Bromelain is a proteolytic enzyme isolated from pineapple and similar to papain. However, the term Bromelina refers to two different proteolytic enzymes identified in the Ananas (Ananas comosus (L.) Merr.), From which the name derives.
It is an enzyme used in medicine in post-traumatic edema, in phlebitis, in inflammatory states in general and also to soften meat and to produce protein hydrolysates, as well as in the treatment of ulcers and burns.
Bromelain was extracted for the first time from the fruit of the pineapple but, subsequently, a second form was identified (Bromelain of the stipe), now widely used in the herbal field.
Industrial Bromelain extraction is done by the stem for two reasons; both because it is more concentrated than the fruit, and because obviously the use of the fruit by the food industry makes it increase the cost.
Bromelain is attributed proteolytic, anti-inflammatory properties of soft, analgesic, antiedematous and fibrinolytic tissues.
This proteolytic enzyme also has mucolytic, immunomodulatory and gastroprotective activity and seems able to relax smooth muscle. Furthermore, Bromelina, being able to drain liquids, is marketed in slimming products.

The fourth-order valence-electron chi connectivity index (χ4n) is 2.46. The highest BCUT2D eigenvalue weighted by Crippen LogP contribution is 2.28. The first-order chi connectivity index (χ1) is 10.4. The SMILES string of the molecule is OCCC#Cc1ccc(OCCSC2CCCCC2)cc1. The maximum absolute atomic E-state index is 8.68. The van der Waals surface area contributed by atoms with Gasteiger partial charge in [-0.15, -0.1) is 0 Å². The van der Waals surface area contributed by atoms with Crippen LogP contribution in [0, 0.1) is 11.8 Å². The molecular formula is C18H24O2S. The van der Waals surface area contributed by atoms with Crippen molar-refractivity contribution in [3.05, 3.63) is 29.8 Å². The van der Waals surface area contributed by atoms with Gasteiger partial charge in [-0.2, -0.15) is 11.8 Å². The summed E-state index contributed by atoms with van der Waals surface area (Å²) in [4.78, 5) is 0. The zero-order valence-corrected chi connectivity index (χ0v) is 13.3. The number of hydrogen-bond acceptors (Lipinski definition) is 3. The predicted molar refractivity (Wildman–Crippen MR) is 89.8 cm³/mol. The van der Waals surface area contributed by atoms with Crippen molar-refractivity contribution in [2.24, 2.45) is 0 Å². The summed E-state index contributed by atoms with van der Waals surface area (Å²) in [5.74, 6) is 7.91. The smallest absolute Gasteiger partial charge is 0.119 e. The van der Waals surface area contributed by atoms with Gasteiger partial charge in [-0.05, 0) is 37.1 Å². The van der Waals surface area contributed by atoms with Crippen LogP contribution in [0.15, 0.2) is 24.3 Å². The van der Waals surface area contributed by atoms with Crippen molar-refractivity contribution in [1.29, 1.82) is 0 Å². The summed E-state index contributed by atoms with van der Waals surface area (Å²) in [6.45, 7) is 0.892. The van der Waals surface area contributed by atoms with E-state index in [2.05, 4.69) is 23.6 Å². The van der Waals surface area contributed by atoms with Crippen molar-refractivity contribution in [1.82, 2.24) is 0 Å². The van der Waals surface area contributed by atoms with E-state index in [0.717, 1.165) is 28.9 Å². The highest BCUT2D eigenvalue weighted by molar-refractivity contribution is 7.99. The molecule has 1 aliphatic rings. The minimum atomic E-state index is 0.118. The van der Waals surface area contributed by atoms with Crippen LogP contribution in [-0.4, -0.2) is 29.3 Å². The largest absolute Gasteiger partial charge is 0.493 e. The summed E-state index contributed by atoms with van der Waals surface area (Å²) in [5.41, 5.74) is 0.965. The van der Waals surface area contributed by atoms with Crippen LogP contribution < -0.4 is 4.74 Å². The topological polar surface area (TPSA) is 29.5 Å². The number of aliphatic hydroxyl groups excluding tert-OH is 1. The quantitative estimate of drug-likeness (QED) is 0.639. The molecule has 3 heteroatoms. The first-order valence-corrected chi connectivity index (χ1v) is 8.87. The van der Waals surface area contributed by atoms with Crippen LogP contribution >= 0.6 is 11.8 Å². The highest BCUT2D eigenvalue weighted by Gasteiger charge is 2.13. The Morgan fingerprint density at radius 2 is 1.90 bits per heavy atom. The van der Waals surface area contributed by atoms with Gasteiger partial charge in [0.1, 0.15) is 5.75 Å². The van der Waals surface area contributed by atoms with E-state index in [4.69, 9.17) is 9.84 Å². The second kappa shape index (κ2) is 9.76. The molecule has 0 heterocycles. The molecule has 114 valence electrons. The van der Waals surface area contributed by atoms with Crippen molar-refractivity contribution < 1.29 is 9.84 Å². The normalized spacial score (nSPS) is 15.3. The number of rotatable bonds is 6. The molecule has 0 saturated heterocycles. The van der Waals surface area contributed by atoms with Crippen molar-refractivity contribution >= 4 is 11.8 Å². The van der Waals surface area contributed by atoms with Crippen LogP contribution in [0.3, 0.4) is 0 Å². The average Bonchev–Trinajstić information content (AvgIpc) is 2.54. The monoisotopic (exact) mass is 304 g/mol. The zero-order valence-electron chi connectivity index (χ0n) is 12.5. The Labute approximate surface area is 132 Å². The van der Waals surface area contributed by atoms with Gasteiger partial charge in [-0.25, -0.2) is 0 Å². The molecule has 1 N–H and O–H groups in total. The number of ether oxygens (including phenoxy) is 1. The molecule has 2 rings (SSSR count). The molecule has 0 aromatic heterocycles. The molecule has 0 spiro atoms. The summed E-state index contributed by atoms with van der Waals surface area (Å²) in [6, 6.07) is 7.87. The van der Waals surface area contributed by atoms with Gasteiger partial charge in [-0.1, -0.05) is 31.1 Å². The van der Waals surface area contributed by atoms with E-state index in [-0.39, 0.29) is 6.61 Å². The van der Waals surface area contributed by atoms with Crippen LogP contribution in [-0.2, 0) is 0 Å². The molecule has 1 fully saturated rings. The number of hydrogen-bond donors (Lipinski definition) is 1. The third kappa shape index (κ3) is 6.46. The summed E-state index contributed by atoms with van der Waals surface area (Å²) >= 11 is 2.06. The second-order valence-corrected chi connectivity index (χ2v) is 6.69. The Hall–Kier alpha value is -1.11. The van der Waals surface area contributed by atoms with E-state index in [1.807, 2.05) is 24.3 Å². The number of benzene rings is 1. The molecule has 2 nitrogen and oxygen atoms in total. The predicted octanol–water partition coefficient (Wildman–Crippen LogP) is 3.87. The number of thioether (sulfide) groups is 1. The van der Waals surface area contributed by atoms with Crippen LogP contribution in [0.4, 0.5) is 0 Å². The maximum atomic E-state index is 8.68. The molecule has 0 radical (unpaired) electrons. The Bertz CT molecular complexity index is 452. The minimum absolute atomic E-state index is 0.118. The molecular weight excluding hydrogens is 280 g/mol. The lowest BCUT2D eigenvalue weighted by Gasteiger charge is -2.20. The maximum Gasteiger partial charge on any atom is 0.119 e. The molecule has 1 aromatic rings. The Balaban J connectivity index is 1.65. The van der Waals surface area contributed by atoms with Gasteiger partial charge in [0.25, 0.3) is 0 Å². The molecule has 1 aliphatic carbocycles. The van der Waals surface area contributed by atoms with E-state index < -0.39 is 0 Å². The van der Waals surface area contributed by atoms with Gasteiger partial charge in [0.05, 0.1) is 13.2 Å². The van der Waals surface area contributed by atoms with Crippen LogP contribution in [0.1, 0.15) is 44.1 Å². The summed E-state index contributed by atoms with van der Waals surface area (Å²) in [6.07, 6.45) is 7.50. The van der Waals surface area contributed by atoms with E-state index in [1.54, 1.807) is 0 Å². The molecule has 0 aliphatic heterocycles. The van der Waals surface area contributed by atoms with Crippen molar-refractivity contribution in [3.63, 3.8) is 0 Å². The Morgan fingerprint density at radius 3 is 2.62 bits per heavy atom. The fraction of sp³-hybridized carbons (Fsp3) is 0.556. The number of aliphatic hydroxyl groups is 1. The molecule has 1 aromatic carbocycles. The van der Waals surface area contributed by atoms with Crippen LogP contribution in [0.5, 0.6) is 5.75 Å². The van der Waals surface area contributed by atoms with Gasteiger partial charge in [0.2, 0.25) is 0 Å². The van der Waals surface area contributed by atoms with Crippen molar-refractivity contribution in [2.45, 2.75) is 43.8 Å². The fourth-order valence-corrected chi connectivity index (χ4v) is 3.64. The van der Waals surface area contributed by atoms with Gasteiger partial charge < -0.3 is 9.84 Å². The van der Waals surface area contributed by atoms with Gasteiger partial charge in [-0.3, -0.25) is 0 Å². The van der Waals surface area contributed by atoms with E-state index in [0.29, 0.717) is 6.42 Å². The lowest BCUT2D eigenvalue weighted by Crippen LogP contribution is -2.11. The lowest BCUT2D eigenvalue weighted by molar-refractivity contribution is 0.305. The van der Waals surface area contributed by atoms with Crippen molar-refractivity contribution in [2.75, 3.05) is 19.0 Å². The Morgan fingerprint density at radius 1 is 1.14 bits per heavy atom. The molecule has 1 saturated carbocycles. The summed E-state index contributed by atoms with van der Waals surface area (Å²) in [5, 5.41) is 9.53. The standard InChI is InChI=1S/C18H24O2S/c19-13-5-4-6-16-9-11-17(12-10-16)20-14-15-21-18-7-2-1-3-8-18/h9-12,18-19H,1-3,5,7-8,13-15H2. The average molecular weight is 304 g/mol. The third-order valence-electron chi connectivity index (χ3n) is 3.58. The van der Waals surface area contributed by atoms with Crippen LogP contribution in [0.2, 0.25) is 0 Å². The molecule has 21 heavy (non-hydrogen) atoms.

Thanks to its proteolytic activity, Bromelain is also used in the food industry in order to soften canned meat.
Other natural activities of Bromelain include an antithrombotic action, a hypotensive activity and the ability to solubilize the arteriosclerotic plaques. Its synergistic ability in antibiotic and antitumor therapies is also known.
Bromelain is contraindicated in patients with renal or hepatic dysfunctions, and close monitoring of hemophiliac patients or otherwise subject to blood clotting disorders is also required.
Bromelain is thermolabile so that poor storage can reduce its pharmacological activity.